The Eighties were the decade of excess on the runway, with «showmen, as Thierry Mugler and Montana, delivering their shows in a theatrical style and sending out armies of models at any one time», followed by Jean Paul Gaultier in the presentation’s style. Their theatricality demanded to be immortalized, and the number of photographers to accommodate at the venues increased, provoking the complaints of journalists sitting in the front row, who could not see the clothes. In the end «it was decided that the photographers should all work at the head of the catwalk, and we have largely been contained there, on the photographers’ podium, ever since» points out Moore. The standard became a «white, long, elevated catwalk», with photographers at one end capturing in-front images of each garment. To be considered innovators in the way of presenting, designers had to question the established rules. For his autumn/winter 1994 collection, John Galliano «took his show into a decaying mansion, where the models walked in and out of a series of rooms following their descent from a huge staircase». For photographers it «was unexpected and uncomfortable to work like that, we had the wrong equipment for the smaller spaces of this type of venue. But it was exciting and rewarding and the writers loved it». Documenting events live meant that Moore had no control over the situation or the models: he «had to move around the catwalk to find the best place to work, no more ‘can you walk this way again please?’», which was the working approach in the Sixties. His relationship with models changed again during the Supermodel Era. With a hit moment in the 1991 Versace’s show – in which Campbell, Evangelista, Crawford, and Turlington paraded together on the catwalk – supermodels were a phenomenon liked by the mass and paparazzi. Newspapers talked about their stories and «the backstage scene became a new interesting area to work in», inviting photographers to show «a more informal setting for the clothes they were modelling».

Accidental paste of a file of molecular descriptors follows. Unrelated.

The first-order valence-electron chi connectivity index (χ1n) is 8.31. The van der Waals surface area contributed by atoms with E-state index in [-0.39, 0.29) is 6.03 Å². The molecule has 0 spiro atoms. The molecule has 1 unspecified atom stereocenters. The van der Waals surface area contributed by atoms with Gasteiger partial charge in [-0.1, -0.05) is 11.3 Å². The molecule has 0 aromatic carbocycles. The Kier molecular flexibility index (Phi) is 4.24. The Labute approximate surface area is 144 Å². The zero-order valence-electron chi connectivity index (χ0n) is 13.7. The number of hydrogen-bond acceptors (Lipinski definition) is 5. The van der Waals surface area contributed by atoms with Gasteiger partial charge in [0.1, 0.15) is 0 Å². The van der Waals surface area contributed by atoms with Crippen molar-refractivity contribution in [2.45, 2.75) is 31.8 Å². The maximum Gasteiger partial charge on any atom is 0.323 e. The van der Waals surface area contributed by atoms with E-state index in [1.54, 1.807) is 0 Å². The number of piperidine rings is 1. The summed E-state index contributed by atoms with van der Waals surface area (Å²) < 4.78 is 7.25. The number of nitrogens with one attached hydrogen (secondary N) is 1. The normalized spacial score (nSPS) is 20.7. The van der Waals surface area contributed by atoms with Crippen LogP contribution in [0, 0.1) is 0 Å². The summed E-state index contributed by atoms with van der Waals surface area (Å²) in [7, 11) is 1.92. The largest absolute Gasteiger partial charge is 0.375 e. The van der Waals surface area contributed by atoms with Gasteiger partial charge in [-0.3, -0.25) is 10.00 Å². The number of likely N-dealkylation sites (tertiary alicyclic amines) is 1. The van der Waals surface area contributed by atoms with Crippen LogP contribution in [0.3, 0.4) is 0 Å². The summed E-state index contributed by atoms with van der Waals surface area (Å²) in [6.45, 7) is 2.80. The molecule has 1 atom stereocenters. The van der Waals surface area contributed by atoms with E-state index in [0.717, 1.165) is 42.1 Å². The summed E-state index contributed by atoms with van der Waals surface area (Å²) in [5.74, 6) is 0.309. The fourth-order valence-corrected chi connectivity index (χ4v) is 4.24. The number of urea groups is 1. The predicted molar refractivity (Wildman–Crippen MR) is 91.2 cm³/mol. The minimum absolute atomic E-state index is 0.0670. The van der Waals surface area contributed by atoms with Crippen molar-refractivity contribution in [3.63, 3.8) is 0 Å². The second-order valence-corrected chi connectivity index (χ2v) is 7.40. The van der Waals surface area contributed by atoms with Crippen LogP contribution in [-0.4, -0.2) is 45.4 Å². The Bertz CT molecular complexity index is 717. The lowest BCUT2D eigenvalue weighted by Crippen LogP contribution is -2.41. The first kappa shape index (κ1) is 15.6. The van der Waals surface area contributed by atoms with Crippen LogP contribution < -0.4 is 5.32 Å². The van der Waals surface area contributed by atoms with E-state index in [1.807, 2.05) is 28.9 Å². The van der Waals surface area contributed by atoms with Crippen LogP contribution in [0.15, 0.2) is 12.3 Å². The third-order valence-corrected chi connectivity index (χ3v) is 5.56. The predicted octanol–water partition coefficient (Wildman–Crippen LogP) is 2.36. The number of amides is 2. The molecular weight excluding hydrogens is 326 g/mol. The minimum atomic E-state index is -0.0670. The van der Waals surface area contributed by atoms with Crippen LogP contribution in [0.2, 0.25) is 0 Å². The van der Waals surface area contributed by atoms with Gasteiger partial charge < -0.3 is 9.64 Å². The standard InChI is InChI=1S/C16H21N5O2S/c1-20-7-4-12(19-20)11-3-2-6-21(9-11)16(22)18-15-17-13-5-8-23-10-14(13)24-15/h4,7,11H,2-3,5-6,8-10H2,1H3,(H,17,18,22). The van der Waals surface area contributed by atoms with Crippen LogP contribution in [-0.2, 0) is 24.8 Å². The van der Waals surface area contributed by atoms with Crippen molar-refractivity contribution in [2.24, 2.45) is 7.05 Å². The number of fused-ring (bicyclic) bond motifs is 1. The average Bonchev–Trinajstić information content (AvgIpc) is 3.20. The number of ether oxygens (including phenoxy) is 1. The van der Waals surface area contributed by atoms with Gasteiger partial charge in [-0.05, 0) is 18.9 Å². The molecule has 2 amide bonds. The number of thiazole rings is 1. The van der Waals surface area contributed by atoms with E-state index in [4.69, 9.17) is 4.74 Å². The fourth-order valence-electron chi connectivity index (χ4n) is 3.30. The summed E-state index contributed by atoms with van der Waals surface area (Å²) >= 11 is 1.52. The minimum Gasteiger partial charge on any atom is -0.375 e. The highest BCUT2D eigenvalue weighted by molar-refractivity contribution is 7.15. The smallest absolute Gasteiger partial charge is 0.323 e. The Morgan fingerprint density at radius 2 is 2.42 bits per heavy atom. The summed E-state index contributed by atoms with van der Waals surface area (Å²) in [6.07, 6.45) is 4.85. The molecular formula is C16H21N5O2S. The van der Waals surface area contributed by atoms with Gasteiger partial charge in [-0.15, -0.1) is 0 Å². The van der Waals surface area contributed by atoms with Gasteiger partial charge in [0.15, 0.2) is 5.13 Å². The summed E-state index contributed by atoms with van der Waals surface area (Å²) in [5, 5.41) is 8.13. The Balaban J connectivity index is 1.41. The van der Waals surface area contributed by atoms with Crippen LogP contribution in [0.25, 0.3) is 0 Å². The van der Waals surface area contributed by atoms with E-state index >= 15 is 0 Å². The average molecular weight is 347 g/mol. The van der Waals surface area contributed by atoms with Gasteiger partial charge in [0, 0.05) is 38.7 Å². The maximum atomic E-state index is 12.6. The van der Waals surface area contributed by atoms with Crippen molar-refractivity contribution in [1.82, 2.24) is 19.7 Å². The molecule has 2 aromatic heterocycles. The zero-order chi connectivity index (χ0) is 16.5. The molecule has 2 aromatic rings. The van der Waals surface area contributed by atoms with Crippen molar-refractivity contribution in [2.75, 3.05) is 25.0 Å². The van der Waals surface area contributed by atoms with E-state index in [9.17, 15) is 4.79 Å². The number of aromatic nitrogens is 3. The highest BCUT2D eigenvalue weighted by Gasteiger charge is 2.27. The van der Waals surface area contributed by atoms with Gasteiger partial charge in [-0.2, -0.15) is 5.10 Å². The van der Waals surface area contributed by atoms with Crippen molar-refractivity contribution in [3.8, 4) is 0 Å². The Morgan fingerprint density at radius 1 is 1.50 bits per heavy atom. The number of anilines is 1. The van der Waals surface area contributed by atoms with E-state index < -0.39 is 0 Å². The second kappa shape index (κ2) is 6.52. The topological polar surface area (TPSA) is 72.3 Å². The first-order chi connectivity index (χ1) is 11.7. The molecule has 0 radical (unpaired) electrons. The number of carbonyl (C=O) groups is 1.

Nina Ricci, FW86 side of catwalk, 1986